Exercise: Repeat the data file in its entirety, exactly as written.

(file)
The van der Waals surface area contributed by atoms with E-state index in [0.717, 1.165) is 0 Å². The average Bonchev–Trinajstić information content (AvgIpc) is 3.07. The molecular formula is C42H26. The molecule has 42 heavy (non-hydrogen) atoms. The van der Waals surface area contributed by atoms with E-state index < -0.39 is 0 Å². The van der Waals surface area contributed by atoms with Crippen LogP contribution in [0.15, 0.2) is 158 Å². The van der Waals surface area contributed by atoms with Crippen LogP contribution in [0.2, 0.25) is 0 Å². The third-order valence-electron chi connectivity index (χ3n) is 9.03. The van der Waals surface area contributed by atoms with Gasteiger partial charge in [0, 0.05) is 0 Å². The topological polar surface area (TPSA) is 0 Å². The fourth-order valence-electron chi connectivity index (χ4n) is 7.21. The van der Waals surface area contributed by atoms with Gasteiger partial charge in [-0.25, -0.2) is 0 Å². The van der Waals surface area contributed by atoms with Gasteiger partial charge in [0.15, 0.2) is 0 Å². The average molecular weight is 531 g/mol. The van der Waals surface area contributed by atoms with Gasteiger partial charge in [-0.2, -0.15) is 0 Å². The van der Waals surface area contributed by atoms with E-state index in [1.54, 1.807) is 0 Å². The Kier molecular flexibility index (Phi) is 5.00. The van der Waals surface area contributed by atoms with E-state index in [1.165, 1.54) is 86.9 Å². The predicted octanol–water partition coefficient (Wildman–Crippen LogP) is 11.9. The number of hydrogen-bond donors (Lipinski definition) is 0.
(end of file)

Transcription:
The van der Waals surface area contributed by atoms with E-state index in [0.717, 1.165) is 0 Å². The average Bonchev–Trinajstić information content (AvgIpc) is 3.07. The molecular formula is C42H26. The molecule has 42 heavy (non-hydrogen) atoms. The van der Waals surface area contributed by atoms with E-state index < -0.39 is 0 Å². The van der Waals surface area contributed by atoms with Crippen LogP contribution in [0.15, 0.2) is 158 Å². The van der Waals surface area contributed by atoms with Crippen LogP contribution in [0.2, 0.25) is 0 Å². The third-order valence-electron chi connectivity index (χ3n) is 9.03. The van der Waals surface area contributed by atoms with Gasteiger partial charge in [0, 0.05) is 0 Å². The topological polar surface area (TPSA) is 0 Å². The fourth-order valence-electron chi connectivity index (χ4n) is 7.21. The van der Waals surface area contributed by atoms with Gasteiger partial charge in [-0.25, -0.2) is 0 Å². The van der Waals surface area contributed by atoms with Gasteiger partial charge in [0.15, 0.2) is 0 Å². The average molecular weight is 531 g/mol. The van der Waals surface area contributed by atoms with Gasteiger partial charge in [-0.2, -0.15) is 0 Å². The van der Waals surface area contributed by atoms with E-state index in [1.54, 1.807) is 0 Å². The Kier molecular flexibility index (Phi) is 5.00. The van der Waals surface area contributed by atoms with E-state index in [1.165, 1.54) is 86.9 Å². The predicted octanol–water partition coefficient (Wildman–Crippen LogP) is 11.9. The number of hydrogen-bond donors (Lipinski definition) is 0.